Clemson University

Hamlin trio stays on the defensive

CLEMSON — Jeanette Hamlin realized her husband’s influence while watching how her three sons would passusually passed their free time.

Some kids would ride bikes, wrestle, maybe climb trees.

The three Hamlin brothers would throw a football into the air.

The boy who caught the ball would be chased by the other two until he was tackled.Whoever caught the ball, the other two would chase until tackled.

“All I knew how to play was safety,” Mike Hamlin Sr. said. “So that’s all we worked on out in the yard.”

Two in-state colleges have reaped what Hamlin, a Darlington County deputy officer, once sewed.Michael Hamlin Jr., a redshirt junior, has started at Clemson’s cat safety spot for nearly three seasons and is tied for the ACC lead in interceptions with three.

Markee Hamlin, a redshirt sophomore, is in his second season as South Carolina State’s starting strong safety and has a team-high two interceptions.

Marquais Hamlin has followed in Markee’s footsteps and is redshirting as a freshman at S.C. State, where he, too, will play safety.

All three starred in the secondary at Lamar High School — the rival of Timmonsville High, where Mike Sr. tied the state prep record for interceptions in a game, picking off five passes against Scott’s Branch in 1984.

Recreational league coaches tried to convince the Hamlin children to embrace playing a position at which they would hold the ball in their hands. And while all three played offense for Lamar — Mike threw a pass to fellow receiver Markee for a 31-yard touchdown in the 2003 state title game victory — there was little doubt where their lot had been cast.

“I’ve known I was going to play safety ever since my dad said we weren’t going to break his record,” Markee said.

So far, Mike Sr.’s prophesy has held true; the closest any of his sons have come is Markee’s three-interception performance in a junior-varsity contest.

The best they can do is to challenge the significance of Mike Sr.’s record, questioning how he failed to return any of the five for a touchdown — a feat some of his sons have achieved.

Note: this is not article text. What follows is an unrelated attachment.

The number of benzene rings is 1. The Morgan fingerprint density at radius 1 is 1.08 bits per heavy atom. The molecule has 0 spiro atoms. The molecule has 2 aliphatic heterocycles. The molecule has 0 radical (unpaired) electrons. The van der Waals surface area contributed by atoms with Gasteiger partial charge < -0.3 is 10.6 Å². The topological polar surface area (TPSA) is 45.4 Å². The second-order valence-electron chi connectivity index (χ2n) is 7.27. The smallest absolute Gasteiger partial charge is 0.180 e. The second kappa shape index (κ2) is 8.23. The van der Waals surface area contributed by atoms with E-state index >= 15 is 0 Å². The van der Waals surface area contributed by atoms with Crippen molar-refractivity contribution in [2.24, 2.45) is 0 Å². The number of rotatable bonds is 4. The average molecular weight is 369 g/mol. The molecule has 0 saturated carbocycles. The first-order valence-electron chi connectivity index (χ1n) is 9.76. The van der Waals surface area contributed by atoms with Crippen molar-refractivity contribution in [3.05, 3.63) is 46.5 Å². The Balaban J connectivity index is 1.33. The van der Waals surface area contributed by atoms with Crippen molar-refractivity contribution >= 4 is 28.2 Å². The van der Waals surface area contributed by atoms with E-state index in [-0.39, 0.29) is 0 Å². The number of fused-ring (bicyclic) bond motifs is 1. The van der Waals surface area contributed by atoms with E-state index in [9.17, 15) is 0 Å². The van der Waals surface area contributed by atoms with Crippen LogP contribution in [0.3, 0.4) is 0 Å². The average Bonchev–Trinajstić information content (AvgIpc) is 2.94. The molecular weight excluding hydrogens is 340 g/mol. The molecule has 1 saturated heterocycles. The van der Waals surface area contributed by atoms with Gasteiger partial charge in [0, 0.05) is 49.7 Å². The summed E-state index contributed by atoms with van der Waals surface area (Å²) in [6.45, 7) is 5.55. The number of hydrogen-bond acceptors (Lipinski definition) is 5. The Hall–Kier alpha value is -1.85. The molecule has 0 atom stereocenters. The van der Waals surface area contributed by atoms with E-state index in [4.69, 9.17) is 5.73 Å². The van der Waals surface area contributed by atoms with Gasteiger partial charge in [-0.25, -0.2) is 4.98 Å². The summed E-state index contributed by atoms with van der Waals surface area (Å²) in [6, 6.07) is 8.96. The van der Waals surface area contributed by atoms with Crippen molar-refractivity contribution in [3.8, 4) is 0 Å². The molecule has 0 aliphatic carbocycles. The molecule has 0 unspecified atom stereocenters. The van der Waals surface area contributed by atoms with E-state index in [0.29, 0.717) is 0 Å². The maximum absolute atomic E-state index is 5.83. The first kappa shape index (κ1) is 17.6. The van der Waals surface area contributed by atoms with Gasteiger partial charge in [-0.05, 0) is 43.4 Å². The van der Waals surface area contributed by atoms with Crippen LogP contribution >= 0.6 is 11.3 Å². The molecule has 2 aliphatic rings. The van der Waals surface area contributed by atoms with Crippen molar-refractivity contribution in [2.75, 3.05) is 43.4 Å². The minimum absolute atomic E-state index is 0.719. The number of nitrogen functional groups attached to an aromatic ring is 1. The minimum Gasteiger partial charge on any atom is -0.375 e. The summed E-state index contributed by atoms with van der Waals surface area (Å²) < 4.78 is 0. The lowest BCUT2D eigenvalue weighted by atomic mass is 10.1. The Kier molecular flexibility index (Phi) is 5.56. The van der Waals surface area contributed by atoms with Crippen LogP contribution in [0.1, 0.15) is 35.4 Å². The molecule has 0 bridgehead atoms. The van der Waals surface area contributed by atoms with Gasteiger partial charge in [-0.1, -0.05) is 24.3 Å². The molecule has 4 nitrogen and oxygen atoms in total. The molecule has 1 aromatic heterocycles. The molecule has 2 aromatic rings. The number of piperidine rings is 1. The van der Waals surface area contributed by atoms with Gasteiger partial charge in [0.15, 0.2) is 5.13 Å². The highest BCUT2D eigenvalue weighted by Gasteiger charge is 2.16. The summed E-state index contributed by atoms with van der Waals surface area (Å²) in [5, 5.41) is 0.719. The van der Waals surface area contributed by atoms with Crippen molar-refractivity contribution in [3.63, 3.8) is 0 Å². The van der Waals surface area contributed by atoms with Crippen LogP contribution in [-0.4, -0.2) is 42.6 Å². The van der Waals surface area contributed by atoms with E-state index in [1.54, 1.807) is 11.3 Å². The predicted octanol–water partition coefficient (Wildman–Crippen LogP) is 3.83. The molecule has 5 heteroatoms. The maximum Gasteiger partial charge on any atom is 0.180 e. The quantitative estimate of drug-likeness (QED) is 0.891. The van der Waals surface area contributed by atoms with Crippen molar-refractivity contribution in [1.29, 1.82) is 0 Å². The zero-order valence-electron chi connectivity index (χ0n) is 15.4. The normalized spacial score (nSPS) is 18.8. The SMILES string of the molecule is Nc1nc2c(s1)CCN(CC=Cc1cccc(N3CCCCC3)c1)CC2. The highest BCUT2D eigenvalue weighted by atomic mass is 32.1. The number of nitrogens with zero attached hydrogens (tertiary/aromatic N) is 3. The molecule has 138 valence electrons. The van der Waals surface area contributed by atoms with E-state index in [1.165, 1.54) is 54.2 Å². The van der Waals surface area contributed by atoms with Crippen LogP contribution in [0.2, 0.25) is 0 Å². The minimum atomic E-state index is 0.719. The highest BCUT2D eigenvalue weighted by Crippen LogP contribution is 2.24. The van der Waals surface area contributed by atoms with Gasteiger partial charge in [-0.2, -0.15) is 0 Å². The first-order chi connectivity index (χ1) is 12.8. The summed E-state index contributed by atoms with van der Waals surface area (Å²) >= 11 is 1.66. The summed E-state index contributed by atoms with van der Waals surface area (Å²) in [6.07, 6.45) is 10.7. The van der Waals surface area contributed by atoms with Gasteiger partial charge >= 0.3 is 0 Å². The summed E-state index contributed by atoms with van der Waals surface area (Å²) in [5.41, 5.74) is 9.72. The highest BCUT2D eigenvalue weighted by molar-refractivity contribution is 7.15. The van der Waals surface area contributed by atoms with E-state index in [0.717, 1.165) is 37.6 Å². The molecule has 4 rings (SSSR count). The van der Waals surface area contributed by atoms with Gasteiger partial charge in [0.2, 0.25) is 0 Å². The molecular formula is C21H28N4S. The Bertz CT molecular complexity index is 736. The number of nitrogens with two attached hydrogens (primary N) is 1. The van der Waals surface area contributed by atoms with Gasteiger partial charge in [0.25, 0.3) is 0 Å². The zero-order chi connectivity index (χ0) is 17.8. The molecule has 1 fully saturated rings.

Michael has collected an interception in three consecutive games and needs one in Saturday’s game against No. 15 Virginia Tech to tie three players for the school record for consecutive games with a pick.

Michael (6-foot-3, 200 pounds) is three inches taller than anyone else in his immediate family. His size and innate abilities stand to give Michael a chance at the pros.

He was projected as a fifth-round pick by the NFL’s draft advisory committee after last season and figures to seek an evaluation again this year, Mike Sr. said, to decide whether he should go pro early.

Defensive coordinator Vic Koenning recently labeled Michael “indispensable” because of his execution and feel for the game.

“He basically had a cape on his back and ‘S’ on his chest,” Koenning said.

What Michael lacks in speed, intimidation and demonstrative emotion is compensated for by his middle brother.

Markee (6-0, 170) has his father’s build and demeanor. He leads the Bulldogs with 22.5 tackles in four games — a 5.5 average, one-tenth behind Michael’s 5.6.

That is not the important number for a band of brothers, including Marquais (6-0, 177).Until Michael left for college, the trio had an annual ritual in which they would push together the beds in Markee and Marquais’ room and spend the night together before the first day of school.

“It had to stop sooner or later,” Michael said.

But the athletic comparisons do not. Which explains why Michael’s first item of business in the aftermath of Saturday’s Georgia Tech loss was text-messaging Markee to inform him of the new leader in this year’s interception race.

The days of devoting countless hours to games and drills that would improve backpedaling and coverage skills have passed the Hamlins by.

Now the only way to make one another better is through motivational trash-talking.

“We have always tried to outwork the other,” Michael said. “I guess all those kinds of little games pay off in the end.”

  Comments